The search for the missing links continue.

    • And, like as not, “missing links” will turn up. As they almost always have.

      • senecagriggs says:

        Actually, they haven’t.

        But drawings are always showing up.

        “Gosh, this new drawing proves the missing link.”

      • Iain Lovejoy says:

        Nope. No.matter how many “missing links” turn up, SenecaGriggs and co will always insist that there is a “missing link” between your new link and the next one.
        https://www.google.co.uk/url?sa=t&source=web&rct=j&url=%23&ved=2ahUKEwiN_6-3t8feAhXnx1kKHVt8A2kQ8TUwAHoECAsQAw&usg=AOvVaw0VTJzWxrN8ZFOD4xbU2nov

        • Headless Unicorn Guy says:

          Yeah. Back when never-ending YEC fights were tearing apart the old God’s Creatures Yahoogroup, I posted how the “missing link” argument was RIGGED from the start. Here’s my example:

          1) Take a handful of change from your pocket. Each coin represents a fossil in an evolutionary sequence. Note that like fossils, there is a FINITE number of coins.
          2) Set down two of the coins about 18″/half a meter apart. This represents the beginning and end of the sequence.
          3) YEC points to the gap between. “WHERE’S THE MISSING LINK?”
          4) Place a coin between the two for the intermediate step.
          5) YEC points to the two gaps between the three coins. “WHERE’S THE MISSING LINKS? HUH? HUH? HUH?”
          6) Place two coins into the two gaps.
          7) YEC points to the four gaps between the three coins. “WHERE’S THE MISSING LINKS? HUH? HUH? HUH?”
          8) Repeat steps 4 thru 7 until you run out of coins; remember, you have only a finite number of coins/fossils.
          9) YEC CROWS IN TRUMPH.

          • Iain Lovejoy says:

            This is the link I originally tried to post, but it doesn’t seem to have worked:
            https://m.youtube.com/watch?v=ICv6GLwt1gM

            • Headless Unicorn Guy says:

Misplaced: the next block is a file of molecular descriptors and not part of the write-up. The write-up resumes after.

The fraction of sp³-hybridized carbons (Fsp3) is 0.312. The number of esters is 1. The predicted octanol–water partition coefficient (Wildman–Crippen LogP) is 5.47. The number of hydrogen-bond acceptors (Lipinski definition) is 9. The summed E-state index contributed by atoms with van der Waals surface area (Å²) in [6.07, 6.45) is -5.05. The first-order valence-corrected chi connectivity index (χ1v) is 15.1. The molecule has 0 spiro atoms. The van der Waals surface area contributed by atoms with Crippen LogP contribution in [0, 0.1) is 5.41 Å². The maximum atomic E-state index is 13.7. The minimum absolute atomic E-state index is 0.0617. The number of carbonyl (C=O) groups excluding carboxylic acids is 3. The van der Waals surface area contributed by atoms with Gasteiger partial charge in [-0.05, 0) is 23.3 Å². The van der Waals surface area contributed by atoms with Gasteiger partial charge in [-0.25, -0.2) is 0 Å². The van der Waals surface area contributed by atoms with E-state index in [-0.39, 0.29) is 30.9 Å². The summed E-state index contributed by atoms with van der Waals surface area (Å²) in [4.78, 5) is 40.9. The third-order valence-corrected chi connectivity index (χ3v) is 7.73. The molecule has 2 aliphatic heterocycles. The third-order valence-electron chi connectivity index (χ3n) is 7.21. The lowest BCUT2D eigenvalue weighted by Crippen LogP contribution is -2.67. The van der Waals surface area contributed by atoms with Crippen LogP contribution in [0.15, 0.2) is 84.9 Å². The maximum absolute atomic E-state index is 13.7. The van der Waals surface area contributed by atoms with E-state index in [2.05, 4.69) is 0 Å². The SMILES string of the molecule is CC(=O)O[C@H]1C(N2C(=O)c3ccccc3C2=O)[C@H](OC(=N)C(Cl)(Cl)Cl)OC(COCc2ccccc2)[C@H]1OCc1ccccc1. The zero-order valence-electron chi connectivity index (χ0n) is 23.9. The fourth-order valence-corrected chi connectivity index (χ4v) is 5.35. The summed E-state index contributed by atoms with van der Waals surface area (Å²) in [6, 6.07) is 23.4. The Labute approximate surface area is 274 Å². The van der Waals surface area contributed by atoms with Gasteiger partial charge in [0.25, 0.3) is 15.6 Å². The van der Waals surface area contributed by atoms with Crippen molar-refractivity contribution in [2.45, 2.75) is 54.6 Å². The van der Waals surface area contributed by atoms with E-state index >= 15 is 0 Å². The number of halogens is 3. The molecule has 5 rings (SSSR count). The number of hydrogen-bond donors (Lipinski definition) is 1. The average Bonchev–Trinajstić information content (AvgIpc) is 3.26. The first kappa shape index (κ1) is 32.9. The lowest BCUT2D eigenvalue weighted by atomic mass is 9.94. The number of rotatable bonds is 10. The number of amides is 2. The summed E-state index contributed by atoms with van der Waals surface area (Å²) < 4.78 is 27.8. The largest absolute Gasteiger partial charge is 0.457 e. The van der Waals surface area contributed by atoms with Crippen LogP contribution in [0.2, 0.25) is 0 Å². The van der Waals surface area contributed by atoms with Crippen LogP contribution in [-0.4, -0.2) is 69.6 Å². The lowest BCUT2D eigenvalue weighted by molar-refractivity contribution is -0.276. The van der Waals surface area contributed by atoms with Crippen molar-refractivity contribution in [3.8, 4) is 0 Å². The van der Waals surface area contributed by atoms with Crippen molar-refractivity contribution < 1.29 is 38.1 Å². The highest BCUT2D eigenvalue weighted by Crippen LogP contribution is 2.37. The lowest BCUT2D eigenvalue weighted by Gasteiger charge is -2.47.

For all its worth, the YECs didn’t use the Missing Link argument after that.

              Same with the “Armageddon Proof” of the THIN surface dust layer on the moon when I pointed out that shields the rock below from cosmic ray breakdown. Armageddon proofs like that can only indicate a MINIMUM age, after which the system reaches equilibrium.

  9. I think I had one of the speckled dino eggs on my sausage McMuffin today. Not bad, killed the taste of the prehistoric sausage, better than the chicken McDroppings

  10. Christiane says:

    “Contrary to “Jurassic Park” movies, Velociraptors probably looked like this…The inference is that egg color evolved along with open nesting habits to protect the eggs from predators.” (see drawing above in post)

    Hello Mike-the-Geologist,
    your illustration looks much more like a colorful Dodo bird than the fearsome velociraptors of ‘Jurassic Park’. I look at the drawings of Dodo birds and I’ve always laughed at how funny they must have presented themselves. Now, if I see a picture of a Dodo, it might still be a challenge not to giggle.

    truth is, your illustration, rather than fearsome, appears more adapted to Sesame Street . . . . but IF we start the newest generation of toddlers off with your illustration as fierce, it might work that in thirty years, the colorful feathered raptor will be much feared indeed . . . too late for me, I’ve seen ‘Jurassic Park’ in a large dark theatre with an enormous sound system . . . . the film’s images are permanently imprinted on my psyche and that Dodo-bird-resembling-raptor just doesn’t cut it for comparison . . . . .

Speak Your Mind

*